Following the vote on the Blunt-Nelson amendment that would allow Americans to opt out of Obamacare's health benefits mandates for moral or religious reasons, Senate majority leader Harry Reid said the vote showed Republicans are beholden to an "extreme ideological" faction.
But what about the three Democratic senators--Ben Nelson of Nebraska, Joe Manchin of West Virginia, and Bob Casey of Pennsylvania--who voted the same way as Republicans on the Blunt amendment? "I have the greatest respect for what Senator Ben Nelson did, what Bob Casey did, and what Joe Manchin did," Reid said. "That's their privilege. We don't demand everyone vote the same way."
"This is one of the most extreme amendments that's come up," Schumer told reporters. One reporter then asked what Schumer thought of Bob Casey's vote for the Blunt amendment. "Well, Senator Casey has extreme--you know, Senator Casey, if you look at his overall record it's a lot different than Scott Brown's," Schumer replied. "The bottom line is he's a person of conviction, he wrestled with this. Everyone knows his views on the issue of choice. ... But they're heartfelt and they're out of conviction, and I respect it."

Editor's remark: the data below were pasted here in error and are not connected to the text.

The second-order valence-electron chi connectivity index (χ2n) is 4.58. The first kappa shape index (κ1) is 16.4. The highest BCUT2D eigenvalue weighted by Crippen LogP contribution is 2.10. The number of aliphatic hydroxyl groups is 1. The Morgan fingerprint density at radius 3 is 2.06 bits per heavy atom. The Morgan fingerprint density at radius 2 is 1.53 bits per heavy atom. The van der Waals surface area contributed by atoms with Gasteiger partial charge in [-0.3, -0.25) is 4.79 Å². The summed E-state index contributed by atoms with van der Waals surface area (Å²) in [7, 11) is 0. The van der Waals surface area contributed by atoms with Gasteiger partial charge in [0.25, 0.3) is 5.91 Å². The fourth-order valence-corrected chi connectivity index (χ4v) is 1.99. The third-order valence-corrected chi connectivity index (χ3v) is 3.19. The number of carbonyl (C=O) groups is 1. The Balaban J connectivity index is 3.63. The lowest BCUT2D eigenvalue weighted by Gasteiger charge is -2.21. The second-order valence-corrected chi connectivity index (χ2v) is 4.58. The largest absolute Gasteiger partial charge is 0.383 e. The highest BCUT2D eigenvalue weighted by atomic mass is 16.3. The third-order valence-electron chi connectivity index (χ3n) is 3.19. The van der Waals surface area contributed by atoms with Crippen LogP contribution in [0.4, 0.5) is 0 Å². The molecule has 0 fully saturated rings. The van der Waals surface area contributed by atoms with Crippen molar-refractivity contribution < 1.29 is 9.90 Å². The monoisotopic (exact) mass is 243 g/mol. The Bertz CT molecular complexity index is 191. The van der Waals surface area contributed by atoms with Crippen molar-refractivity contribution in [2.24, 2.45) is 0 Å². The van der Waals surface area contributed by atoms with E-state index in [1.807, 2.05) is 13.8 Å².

Schumer couldn't explain during a follow-up exchange with THE WEEKLY STANDARD why three Democrats weren't extremists if they voted the same way as Repubilcans:
TWS: How are Republicans extremists but Democrats aren't for voting for the same piece of legislation?
SCHUMER: Well, I don't even get your question.
TWS: You [said] Republicans are voting for an extreme bill.
SCHUMER: Well, this is an extreme piece of legislation. Ninety-eight percent of Americans participate in contraception. Every poll has shown by large majorities that the American people don't want to let employers decide contraception.
TWS: And therefore Republicans are extremists, but 3 Democrats are not extremists?
SCHUMER: Okay. Next.
Schumer moved on to another question.